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March Madness: Sweet 16 runs

No. 1 UCLA men’s water polo to resume rivalry with No. 2 USC in Crosstown Splashdown

Graduate student attacker Nicolas Saveljic and No. 1 UCLA men’s water polo are set to take on No. 2 USC on Saturday for the first time since the Bruins took down the Trojans in the 2020 NCAA championship. (David Rimer/Assistant Photo editor)

Men's Water Polo

No. 2 USC
Saturday, 1 p.m.

Uytengsu Aquatics Center
Pac-12 Los Angeles

By Ricardo Garcia

Nov. 5, 2021 3:28 p.m.

The Bruins are set to take on the Trojans for the first time since the 2020 NCAA championship.

No. 1 UCLA men’s water polo (16-1, 1-0 MPSF) will travel across town to take on No. 2 USC (15-1, 1-1) on Saturday in a rematch of last season’s national title game. The Bruins’ last game against the Trojans saw them claim a 7-6 win at Uytengsu Aquatics Center in March to claim the 12th national championship in the program’s history and the fourth in the last seven years for the blue and gold.

The two teams’ first matchup this season will come with seeding implications for the Mountain Pacific Sports Federation tournament. While UCLA, USC and California are all still in contention for the No. 1 seed, the Bruins control their own destiny and can clinch the top seed with a win in their final two games.

With UCLA and USC splitting their six meetings in the 2020-2021 season, graduate student attacker Nicolas Saveljic said he expects a special atmosphere Saturday for the Crosstown Splashdown.

“It’s going to be a very crowded environment that we’re going to face on Saturday,” Saveljic said. “Every time we play each other it’s always a good one.”

Redshirt senior utility Felix Brozyna-Vilim, who opted out of the 2020 season because of the COVID-19 pandemic, said despite missing out on last season’s matchups with the Trojans, he treats the rivalry game like any other.

“It doesn’t matter how many people are in the crowd, we play with the same intensity that we always strive to play with in every game,” Brozyna-Vilim said. “No matter what, I look forward to it.”

UCLA is coming off a bye entering the weekend’s contest and is riding a seven-game win streak.

Despite the streak, the Bruins have seen mixed results down the stretch in their last two seasons. In 2019, UCLA missed out on the NCAA tournament altogether after dropping four of its final five games, including two of three in the MPSF Tournament. In 2020, the Bruins entered the NCAA tournament on a four-game losing streak after going winless in the conference tournament.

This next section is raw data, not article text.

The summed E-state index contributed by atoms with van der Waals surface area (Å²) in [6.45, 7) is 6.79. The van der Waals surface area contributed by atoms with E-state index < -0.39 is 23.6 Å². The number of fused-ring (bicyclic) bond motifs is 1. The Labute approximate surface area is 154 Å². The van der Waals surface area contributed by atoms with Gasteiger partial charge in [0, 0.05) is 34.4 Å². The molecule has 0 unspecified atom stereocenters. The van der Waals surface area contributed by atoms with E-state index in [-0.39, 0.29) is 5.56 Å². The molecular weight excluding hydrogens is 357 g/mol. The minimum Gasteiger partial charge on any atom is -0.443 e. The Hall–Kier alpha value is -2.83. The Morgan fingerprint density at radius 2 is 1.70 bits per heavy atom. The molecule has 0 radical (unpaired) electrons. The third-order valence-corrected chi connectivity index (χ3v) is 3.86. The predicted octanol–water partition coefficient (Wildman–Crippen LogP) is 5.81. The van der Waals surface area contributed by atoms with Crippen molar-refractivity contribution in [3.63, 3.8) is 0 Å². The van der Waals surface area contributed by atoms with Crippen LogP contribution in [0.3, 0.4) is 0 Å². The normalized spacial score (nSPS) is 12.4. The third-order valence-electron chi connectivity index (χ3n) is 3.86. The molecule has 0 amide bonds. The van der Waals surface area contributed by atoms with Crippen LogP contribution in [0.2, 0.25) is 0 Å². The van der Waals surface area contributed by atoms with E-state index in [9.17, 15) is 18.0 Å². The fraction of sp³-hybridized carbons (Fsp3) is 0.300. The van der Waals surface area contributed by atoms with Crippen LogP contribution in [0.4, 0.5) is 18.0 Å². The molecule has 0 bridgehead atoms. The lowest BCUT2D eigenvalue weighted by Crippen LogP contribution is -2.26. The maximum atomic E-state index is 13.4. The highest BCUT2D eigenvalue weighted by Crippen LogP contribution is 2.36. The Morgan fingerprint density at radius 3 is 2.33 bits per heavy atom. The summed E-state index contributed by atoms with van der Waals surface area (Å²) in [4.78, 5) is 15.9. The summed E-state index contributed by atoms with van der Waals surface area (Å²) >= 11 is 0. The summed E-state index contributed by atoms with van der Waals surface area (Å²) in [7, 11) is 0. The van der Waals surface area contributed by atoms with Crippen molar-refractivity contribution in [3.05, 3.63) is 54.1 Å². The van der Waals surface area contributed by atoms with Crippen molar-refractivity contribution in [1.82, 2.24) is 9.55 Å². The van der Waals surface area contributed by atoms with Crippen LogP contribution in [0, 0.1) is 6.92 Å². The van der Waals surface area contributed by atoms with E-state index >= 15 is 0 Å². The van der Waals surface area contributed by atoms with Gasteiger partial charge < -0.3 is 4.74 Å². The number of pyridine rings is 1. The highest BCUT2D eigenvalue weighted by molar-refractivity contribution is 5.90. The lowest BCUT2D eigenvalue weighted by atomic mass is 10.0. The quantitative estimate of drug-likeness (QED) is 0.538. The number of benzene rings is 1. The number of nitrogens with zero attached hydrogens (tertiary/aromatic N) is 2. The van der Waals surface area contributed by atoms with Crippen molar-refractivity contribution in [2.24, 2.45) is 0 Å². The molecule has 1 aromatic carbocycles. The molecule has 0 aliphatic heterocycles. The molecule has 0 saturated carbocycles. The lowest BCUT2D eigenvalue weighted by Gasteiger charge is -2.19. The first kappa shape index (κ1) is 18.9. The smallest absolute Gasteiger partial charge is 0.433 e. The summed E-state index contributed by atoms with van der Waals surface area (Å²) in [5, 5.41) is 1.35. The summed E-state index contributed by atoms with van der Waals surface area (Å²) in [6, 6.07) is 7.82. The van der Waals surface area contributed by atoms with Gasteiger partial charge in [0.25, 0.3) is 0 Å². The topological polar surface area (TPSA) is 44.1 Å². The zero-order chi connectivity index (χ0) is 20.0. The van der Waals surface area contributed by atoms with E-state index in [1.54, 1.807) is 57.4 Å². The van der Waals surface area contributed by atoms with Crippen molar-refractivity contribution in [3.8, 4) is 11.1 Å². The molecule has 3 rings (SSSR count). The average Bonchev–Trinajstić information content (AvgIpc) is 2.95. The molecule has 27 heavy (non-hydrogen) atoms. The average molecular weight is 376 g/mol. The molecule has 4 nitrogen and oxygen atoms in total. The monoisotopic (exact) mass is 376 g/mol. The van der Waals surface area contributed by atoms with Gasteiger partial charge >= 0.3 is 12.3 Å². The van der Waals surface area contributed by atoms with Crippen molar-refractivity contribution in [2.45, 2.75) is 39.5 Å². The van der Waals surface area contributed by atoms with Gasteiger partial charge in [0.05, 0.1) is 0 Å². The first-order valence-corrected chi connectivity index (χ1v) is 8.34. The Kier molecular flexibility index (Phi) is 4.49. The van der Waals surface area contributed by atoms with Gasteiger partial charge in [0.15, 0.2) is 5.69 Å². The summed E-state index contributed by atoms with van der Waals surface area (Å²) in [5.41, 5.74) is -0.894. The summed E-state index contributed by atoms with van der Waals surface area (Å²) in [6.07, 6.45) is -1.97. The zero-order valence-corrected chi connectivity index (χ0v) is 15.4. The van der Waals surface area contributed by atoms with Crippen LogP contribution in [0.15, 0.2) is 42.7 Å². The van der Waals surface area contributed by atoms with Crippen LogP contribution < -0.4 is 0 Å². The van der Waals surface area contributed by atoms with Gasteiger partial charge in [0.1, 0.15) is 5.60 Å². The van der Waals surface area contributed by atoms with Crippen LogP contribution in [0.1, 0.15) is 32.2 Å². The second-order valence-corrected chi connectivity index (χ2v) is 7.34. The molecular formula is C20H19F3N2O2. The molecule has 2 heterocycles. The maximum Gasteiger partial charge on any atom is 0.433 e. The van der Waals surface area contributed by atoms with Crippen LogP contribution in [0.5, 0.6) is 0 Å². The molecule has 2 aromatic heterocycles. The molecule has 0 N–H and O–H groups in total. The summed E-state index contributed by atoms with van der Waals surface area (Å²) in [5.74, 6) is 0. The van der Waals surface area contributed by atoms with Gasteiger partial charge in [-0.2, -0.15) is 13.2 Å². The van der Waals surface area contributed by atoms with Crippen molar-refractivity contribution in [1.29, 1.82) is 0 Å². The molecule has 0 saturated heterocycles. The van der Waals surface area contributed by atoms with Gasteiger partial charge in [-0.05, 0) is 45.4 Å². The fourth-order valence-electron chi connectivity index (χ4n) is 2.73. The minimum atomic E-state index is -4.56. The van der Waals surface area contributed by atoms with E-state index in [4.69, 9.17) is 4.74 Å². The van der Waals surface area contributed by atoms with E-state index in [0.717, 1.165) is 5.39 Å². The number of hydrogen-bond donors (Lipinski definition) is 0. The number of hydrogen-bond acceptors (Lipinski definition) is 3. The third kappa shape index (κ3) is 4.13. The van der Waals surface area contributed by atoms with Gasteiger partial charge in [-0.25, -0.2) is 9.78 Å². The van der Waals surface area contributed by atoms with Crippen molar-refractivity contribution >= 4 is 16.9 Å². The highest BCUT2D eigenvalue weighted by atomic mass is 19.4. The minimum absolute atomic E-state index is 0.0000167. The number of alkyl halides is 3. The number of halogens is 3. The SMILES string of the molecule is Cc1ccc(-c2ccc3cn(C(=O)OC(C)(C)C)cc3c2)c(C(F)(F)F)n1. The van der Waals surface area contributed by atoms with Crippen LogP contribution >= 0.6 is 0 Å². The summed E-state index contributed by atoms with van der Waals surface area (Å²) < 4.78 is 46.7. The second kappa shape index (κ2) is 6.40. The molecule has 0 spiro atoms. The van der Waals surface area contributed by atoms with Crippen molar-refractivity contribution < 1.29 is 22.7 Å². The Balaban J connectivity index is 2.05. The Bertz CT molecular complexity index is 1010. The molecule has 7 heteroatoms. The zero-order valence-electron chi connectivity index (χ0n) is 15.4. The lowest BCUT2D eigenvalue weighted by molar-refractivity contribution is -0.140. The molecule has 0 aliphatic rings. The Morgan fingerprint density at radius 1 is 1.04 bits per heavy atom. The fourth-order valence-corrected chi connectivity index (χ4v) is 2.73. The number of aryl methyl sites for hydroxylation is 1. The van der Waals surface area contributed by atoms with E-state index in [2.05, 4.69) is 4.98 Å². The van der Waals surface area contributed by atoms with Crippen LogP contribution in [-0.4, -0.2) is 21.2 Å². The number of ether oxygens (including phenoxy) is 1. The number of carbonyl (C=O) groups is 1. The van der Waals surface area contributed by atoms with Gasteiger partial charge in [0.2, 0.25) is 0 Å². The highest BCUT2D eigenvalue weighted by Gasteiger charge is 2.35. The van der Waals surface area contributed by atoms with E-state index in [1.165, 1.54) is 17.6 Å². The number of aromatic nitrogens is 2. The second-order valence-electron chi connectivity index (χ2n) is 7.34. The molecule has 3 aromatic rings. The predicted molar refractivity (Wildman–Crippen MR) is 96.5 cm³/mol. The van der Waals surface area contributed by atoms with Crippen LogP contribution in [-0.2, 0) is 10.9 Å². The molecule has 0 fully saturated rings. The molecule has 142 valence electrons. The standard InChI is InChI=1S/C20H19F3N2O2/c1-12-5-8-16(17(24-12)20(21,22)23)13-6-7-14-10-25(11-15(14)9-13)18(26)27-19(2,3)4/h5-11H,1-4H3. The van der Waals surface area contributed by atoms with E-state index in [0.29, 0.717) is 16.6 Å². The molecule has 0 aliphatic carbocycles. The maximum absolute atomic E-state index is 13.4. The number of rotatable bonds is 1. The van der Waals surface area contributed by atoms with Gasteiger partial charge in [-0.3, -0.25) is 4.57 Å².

Coach Adam Wright said despite having a good week of training, his team still needs to be locked in through the season’s end.

“It will happen from time to time,” Wright said. “I really feel if we can tighten that up from a consistency standpoint and can kind of control the pace and play our style of water polo, then we’re going to have our chance.”

In two wins against top-10 opponents in their last two games, the Bruins scored more goals in six-on-five situations than they did over a three-week period following the MPSF Invitational in September.

Brozyna-Vilim said the team has had the mindset of attacking with greater intensity.

“Everyone has to be willing to provoke the goalie and defense in order to have one player commit,” Brozyna-Vilim said. “We then open up another player on offense.”

For both Saveljic and Brozyna-Vilim this weekend’s game could potentially mark the final time they play USC, barring a postseason matchup.

Brozyna-Vilim said he is soaking in what could be the last time he plays against the Trojans.

“It’s emotional,” Brozyna-Vilim said. “There’s such a long tradition of great competitiveness between the two schools. I’ll remember how much fun it was playing those games, having the fans yell at you or cheer you on.”

Wright, who has experienced the rivalry firsthand as both a player and coach, noted the differences in how he prepared for the Trojans in the water and on the pool deck.

“As a player, as you’re going through it and the week, of course there’s excitement building up,” Wright said. “You try to treat everything the same, but the rivalry is really deep. As a coach, it’s vastly different. It’s all about the preparation and preparing game plans and preparing each training and making sure we’re covering everything. It’s like a chess match.”

Opening sprint for UCLA’s penultimate game of the regular season is set for 1 p.m. at Uytengsu Aquatics Center.

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Ricardo Garcia | Sports reporter
Garcia is currently a reporter on the women's water polo beat. He was previously a contributor on the swim & dive, track & field and men's water polo beats.
Garcia is currently a reporter on the women's water polo beat. He was previously a contributor on the swim & dive, track & field and men's water polo beats.
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